To the Editor of SCIENTIFIC AMERICAN: In your issue of September 23rd, at page 275, you express the opinion that the Tung, or Chinese wood-oil tree, “might nourish in warmer parts of the United States.” My purpose in writing this is to inform you that it does nourish in Louisiana as far north as Red River in the central part of the State of Louisiana. Here at Abbeville, in the southwestern portion of the State, near the Gulf of Mexico, I have several trees measuring nine inches in circumference and over twenty feet high, which mature their fruit and are only four years old. It is of erect habit, handsome appearance, its branches are easily controlled, and 1 should consider it an ideal ornamental tree for cities where the crowded conditions of tall walls and buildings leave little room for the ordinary trees. It flowers early in the spring, and its blossoms are very beautiful and quite fragrant. Abbeville, La. C. J. EDWARDS. Nitrogen and the Soil To the Editor of SCIENTIFIC AMERICAN: It has just now come to our notice that in the edition of the SCIENTIFIC AMERICAN published August 19th, 1911, there was a communication from Dr. J. G. Lipman of the New Jersey Agricultural Experiment Station, in which he claims that the priority of discovery that “a legume growing with a non-legume causes the latter to contain a higher nitrogen content than if the non-legume were grown alone” rests with him, or as he expresses it, with the New Jersey Experiment Station. If his objection is based on the contention that this fact was announced by him before it was by the undersigned, his position is untenable, as we published conclusive evidence of this in the Journal of Industrial and Engineering Chemistry, July, 1910, and also presented it at the Omaha meeting of the American Society of Agronomy, December 7th and 8th, 1909. The latest of these was several months previous to the appearance of the article in the Journal of Agricultural Science, Vol. III., Part III., and the note in the Report of the Office of Experiment Stations for 1909 in which Dr. Lipman claims to have made a similar announcement, both of which publications appeared in October, 1910. Our article on “Availability of Soil Nitrogen in Relation to the Basicity of the Soil and to the Growth of Legumes” contained a detailed description of our investigation, including statements of analysis of the non-legumes grown with and without legumes. This article was received by the editor of the Journal of Industrial and Engineering Chemistry on April 21st, 1910, and appeared in July of that year. The articles published by Dr. Lipman in which he claims to have made a similar announcement were the following: “A Method for the Study of Soil Fertility Problems,” which appeared in the Journal of Agricultural Science, Vol. III., Part III., and was received at the Cornell University Library on October 12th, 1910, and a brief note ia. the Annual Report of the Office of Experiment Stations for 1909, which publication bears the date of issue October 10th, 1910, on its cover. It will be noticed that both of these publications appeared several months after our article in the July number of the Journal of Industrial and Engineering Chemistry. In neither of Dr. Lip-man's publications are any figures given to show that the fact had been demonstrated, that legumes may increase the nitrogen content of non-legumes growing with them. We have a high respect for Dr. Lip-man's work, and have no doubt that he had come to the same conclusion that we had reached as the result of his own work, but we feel that it was only proper that we should make this explanation to show that we announced the fact before Dr. Lipman did, and furthermore published our results in detail. We regret that a public explanation is necessary, but the communication in the August 19th number of this journal requires this. It is altogether probable that Dr. Lipman failed to see our article in the Journal of Industrial and Engineering Chemistry before he wrote his communication. T. L. LYON, J. A. BrzzELL. New York State College of Agriculture and Experiment Station at Cornell University, Ithaca, N. Y. The Naval Review at New York To the Editor of SCIENTIFIC AMERICAN: The fleet that was reviewed by President Taft on the second of November was the most formidable ever assembled in American waters, exceeding by a wide margin the allied fleet that participated in the Hudson-Pulton celebration two years ago. Comparing the Atlantic fleet of that time with the present, we find that the strength in pre-dreadnought vessels is about the same while the addition of the six all-big-gun ships more than offset the foreign vessels that were in the Hudson at that time. The English flagship “Inflexible” would be easily outfought by the “Delaware,” while the three remaining cruisers would be mere stationary targets for the powerful 12-inch gun batteries of the “Utah” and “South Carolina.” Admiral Von Roester's German vessels would find the lone “North Dakota” more than a match for them. The ill-fated “Liberte” and her sister ships “Justice” and “Ve-rite,” carrying four 12-inch guns each, could make but a feeble fight against the combined attack of the “Florida” and “Michigan.” Unaided by the cruisers, the veterans “Indiana” and “Massachusetts” could dispose of the remaining foreign vessels with a few effective broadsides. GERALD ELLIS CRONHST. Brooklyn, N. Y. Upbuilding Our Merchant Marine To the Editor of SCIENTIFIC AMERICAN: Since writing you within the past few weeks the writer has eagerly scrutinized your correspondence column, hoping to find some manifestations of interest from your readers on the revival of the American merchant marine. If all the great journals in this broad land would do as much as you have already done to enlighten the public on this subject, the great mass of the people, in the interior especially, would be much better informed in regard to the actual status of our shipping interests. Such information would enable and incline them to send more statesmen and fewer demagogues to Congress, and would result in the enactment of such a shipping law as would stimulate our foreign commercial interests, and at least lay the foundation for such a merchant marine as would command the respect of the nations of the earth. The situation calls for immediate action, and the friends of American shipping interests should endeavor, if possible, to accomplish something at the approaching session of Congress. Canton, Miss. JAMES G. MCBRIDE.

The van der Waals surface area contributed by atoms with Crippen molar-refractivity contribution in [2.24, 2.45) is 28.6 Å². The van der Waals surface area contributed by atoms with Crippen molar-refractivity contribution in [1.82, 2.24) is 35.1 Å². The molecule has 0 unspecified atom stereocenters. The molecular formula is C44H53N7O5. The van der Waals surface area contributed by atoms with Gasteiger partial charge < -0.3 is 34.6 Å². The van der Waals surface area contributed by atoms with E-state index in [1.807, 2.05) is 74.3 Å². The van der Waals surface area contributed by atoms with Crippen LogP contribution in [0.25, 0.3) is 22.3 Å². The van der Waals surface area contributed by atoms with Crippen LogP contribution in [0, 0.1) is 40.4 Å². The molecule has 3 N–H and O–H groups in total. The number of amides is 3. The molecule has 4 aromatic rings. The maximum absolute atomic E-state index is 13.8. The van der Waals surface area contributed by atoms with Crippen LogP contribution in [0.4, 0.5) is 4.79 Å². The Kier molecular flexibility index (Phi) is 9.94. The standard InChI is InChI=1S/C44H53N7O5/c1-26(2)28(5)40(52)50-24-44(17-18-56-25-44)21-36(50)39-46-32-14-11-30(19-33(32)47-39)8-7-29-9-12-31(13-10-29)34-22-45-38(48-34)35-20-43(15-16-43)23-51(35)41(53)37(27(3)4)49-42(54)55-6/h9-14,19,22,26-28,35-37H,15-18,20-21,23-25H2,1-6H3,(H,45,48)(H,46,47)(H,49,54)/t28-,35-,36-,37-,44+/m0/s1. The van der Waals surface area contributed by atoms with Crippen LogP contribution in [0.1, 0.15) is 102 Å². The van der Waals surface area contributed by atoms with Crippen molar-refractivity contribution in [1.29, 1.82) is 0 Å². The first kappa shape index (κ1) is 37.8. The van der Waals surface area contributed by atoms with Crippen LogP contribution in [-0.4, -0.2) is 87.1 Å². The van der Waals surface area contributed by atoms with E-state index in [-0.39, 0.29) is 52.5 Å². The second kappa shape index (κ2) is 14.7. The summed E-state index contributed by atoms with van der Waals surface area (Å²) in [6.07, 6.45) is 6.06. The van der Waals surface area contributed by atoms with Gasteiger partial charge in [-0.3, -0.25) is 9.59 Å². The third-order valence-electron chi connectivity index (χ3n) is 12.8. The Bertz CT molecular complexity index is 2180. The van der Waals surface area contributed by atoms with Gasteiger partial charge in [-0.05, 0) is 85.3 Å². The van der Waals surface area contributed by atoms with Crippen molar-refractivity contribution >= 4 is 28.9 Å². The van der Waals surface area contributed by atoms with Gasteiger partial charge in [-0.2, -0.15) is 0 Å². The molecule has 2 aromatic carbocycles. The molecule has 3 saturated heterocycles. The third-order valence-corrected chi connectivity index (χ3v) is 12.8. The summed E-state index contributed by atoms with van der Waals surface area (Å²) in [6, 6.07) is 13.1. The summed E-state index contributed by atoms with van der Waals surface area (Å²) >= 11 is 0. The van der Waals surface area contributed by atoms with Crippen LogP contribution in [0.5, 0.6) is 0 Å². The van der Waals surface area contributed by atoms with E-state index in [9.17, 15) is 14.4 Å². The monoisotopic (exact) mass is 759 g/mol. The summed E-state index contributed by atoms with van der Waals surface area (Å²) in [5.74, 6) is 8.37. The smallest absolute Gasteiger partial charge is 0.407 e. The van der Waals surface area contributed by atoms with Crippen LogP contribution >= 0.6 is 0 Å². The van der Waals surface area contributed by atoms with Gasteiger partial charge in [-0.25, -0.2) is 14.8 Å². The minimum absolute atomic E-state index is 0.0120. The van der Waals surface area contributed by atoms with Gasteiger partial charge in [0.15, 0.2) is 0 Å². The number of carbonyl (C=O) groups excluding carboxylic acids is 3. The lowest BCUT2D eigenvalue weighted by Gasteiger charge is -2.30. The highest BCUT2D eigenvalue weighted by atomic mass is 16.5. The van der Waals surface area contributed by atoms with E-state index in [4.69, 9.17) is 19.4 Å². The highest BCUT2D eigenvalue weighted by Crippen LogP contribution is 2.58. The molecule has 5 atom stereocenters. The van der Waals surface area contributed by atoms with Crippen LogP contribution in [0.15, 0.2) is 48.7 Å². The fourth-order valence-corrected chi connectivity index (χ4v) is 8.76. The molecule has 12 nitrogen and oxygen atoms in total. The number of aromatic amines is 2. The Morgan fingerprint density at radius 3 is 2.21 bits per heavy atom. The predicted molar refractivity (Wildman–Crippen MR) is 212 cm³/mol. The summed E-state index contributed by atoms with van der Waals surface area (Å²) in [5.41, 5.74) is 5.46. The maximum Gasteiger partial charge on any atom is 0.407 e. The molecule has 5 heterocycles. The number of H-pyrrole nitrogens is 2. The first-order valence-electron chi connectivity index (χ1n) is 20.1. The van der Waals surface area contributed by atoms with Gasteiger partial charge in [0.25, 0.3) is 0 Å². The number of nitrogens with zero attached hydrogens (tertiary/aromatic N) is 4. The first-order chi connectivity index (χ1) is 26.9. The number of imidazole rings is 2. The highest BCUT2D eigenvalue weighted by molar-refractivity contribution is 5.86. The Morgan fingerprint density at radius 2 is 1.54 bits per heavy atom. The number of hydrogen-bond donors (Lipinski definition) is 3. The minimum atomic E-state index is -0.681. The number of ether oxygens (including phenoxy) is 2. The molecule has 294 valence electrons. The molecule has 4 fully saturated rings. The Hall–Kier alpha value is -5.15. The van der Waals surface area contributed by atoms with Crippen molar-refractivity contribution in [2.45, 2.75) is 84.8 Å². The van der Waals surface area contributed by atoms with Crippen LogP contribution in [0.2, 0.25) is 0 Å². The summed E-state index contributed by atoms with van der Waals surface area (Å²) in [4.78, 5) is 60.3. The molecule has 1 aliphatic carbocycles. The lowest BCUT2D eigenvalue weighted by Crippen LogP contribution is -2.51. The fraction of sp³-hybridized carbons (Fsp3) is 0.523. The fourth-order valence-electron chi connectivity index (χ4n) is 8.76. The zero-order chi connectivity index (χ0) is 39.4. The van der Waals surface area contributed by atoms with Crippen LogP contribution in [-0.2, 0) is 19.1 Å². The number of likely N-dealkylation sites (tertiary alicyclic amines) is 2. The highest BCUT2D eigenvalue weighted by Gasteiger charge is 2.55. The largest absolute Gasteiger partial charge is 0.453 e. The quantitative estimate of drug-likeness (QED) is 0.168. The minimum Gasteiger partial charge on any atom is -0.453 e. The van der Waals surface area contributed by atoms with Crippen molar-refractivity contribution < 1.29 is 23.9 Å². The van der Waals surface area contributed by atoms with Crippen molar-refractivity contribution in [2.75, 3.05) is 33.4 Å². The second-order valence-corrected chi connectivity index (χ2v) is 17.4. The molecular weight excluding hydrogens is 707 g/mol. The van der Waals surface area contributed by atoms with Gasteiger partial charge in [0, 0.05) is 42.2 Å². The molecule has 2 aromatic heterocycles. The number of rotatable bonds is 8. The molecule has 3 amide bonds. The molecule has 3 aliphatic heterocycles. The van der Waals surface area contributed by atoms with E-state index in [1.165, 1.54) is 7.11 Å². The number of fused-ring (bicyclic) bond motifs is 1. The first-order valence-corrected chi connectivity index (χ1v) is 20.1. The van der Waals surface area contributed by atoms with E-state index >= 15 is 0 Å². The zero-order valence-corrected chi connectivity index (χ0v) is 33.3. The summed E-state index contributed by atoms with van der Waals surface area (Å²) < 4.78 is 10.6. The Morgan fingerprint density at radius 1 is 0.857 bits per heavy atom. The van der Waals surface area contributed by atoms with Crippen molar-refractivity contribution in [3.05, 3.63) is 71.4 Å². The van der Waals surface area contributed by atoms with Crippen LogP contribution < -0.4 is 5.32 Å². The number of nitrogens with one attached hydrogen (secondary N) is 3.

This article was originally published with the title "Correspondence"